The Willow Creek Association Blog today carries a post on what changes when a church starts to engage for orphans and foster youth. Here’s how it starts:
Flood. Ice. Fire. They can alter a landscape profoundly. That kind of change happens, too, when a church community begins to mirror God’s love for orphans.
Adoption. Foster care. Mentoring. Support of orphans worldwide. Expressions of love for orphans are about justice and mercy, to be sure. But they’re also more. Loving orphans can deepen discipleship and proclaim the Gospel like little else can do.
In fact, when a church embraces orphans, no one remains the same. Here are five big things that change as we do.
1. Children Change. When a neglected child begins to experience love, even the pathways of her brain begins to change. These EEG images show that vividly. On the left is the brain of a child in an orphanage with little caregiver attention. The other – which glows with neural activity – is a child cared for in a family. (Source: Journal of Cognitive Neuroscience).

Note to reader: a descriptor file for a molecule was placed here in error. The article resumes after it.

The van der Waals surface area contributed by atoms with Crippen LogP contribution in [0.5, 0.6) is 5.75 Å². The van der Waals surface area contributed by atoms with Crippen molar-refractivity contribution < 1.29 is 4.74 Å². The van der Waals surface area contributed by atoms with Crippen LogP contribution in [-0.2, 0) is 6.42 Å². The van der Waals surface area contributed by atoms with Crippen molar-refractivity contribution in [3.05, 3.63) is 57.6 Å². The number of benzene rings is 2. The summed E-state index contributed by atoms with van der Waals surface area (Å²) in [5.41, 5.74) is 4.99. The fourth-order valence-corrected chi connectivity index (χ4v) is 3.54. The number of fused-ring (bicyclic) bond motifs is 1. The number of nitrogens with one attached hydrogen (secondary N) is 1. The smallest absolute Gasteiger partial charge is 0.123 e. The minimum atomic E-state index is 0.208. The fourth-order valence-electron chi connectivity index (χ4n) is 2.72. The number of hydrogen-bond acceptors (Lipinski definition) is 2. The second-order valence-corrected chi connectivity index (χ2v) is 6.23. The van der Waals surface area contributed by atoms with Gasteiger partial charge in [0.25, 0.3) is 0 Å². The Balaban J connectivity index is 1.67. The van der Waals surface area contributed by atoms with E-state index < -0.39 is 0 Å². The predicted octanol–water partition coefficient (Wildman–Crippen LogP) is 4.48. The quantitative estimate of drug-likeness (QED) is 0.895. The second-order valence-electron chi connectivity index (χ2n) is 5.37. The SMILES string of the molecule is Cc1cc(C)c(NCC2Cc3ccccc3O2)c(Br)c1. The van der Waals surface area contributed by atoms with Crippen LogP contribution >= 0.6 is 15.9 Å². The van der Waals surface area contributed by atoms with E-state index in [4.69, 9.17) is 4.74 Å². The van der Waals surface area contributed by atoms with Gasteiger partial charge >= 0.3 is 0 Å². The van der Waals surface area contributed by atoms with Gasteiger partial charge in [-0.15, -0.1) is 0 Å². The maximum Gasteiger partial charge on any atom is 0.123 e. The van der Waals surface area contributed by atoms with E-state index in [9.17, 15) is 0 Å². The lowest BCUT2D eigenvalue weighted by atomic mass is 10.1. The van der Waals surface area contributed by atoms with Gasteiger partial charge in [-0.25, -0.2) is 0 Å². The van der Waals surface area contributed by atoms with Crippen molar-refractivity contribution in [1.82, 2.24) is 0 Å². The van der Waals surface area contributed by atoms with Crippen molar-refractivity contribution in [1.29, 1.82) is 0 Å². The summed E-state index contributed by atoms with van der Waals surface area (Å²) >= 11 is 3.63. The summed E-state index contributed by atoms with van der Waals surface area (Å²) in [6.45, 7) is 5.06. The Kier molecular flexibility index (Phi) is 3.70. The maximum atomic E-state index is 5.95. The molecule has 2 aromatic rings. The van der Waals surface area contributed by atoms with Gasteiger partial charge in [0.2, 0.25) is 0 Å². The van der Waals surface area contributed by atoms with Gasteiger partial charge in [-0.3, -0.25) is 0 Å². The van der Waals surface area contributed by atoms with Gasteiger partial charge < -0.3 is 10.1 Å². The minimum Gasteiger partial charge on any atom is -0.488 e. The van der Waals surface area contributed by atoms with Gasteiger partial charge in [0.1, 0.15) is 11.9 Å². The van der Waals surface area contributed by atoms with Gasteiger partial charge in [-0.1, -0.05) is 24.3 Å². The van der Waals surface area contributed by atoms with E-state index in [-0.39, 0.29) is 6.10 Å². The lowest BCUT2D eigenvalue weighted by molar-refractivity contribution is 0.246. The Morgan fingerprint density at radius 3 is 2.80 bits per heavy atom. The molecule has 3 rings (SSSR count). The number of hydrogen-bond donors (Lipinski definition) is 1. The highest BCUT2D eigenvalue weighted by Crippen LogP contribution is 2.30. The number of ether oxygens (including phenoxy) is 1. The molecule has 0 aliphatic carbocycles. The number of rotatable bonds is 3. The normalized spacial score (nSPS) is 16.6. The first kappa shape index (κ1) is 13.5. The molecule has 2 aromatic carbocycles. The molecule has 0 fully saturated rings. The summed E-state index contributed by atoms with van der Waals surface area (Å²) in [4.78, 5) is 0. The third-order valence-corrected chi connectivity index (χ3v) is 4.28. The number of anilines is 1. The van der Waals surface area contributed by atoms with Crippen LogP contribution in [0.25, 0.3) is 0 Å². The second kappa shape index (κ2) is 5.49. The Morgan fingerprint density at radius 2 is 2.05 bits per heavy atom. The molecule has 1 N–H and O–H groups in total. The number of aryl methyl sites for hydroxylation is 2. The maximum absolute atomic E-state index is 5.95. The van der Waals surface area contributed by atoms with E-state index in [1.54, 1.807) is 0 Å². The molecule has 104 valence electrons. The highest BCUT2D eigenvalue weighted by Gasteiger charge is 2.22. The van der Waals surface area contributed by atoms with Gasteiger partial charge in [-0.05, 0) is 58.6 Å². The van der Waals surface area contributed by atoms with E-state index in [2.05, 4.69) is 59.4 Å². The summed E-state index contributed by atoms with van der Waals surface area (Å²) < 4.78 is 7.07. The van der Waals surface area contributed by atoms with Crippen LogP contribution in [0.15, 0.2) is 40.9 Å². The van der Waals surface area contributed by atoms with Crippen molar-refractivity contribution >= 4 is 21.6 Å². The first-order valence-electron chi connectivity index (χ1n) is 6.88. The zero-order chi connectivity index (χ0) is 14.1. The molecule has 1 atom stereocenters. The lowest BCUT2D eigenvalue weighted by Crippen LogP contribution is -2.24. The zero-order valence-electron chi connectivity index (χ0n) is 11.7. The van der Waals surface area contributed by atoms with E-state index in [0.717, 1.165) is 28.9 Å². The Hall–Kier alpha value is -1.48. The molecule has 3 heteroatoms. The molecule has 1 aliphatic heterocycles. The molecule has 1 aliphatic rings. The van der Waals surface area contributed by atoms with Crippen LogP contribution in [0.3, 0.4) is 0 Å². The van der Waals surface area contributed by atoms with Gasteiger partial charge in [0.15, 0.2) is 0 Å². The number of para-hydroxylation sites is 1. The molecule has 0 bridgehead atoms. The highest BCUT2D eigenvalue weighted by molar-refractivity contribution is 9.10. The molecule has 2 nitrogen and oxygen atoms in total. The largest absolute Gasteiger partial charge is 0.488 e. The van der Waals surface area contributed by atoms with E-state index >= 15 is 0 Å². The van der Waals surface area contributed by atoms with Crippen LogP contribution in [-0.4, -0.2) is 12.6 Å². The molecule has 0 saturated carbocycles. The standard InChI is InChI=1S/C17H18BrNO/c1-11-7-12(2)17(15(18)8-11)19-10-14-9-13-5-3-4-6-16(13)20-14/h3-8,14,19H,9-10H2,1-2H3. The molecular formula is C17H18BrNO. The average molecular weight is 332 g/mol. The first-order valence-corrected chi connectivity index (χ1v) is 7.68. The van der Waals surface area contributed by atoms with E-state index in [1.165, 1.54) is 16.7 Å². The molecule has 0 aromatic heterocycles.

2. Families Change. A friend who helps Arkansas churches engage in foster care remarked to me, “I see those children change. I see the families change even more.” This is true for all who welcome hurting children into their “personal space” – whether via mentoring, Safe Families, adoption or otherwise.
An adoptive father with three biological sons expressed it this way: “I’ve been in church all my life, taught Sunday School and all that; tried to raise our sons to be godly men, but the act of adoption and what has followed has impacted our sons for the Lord more than anything we’ve ever done. It really has been a profound experience of the Gospel for each of them, and for us.”
See the full post: Five Things that Change When a Church Embraces Orphans and Foster Youth.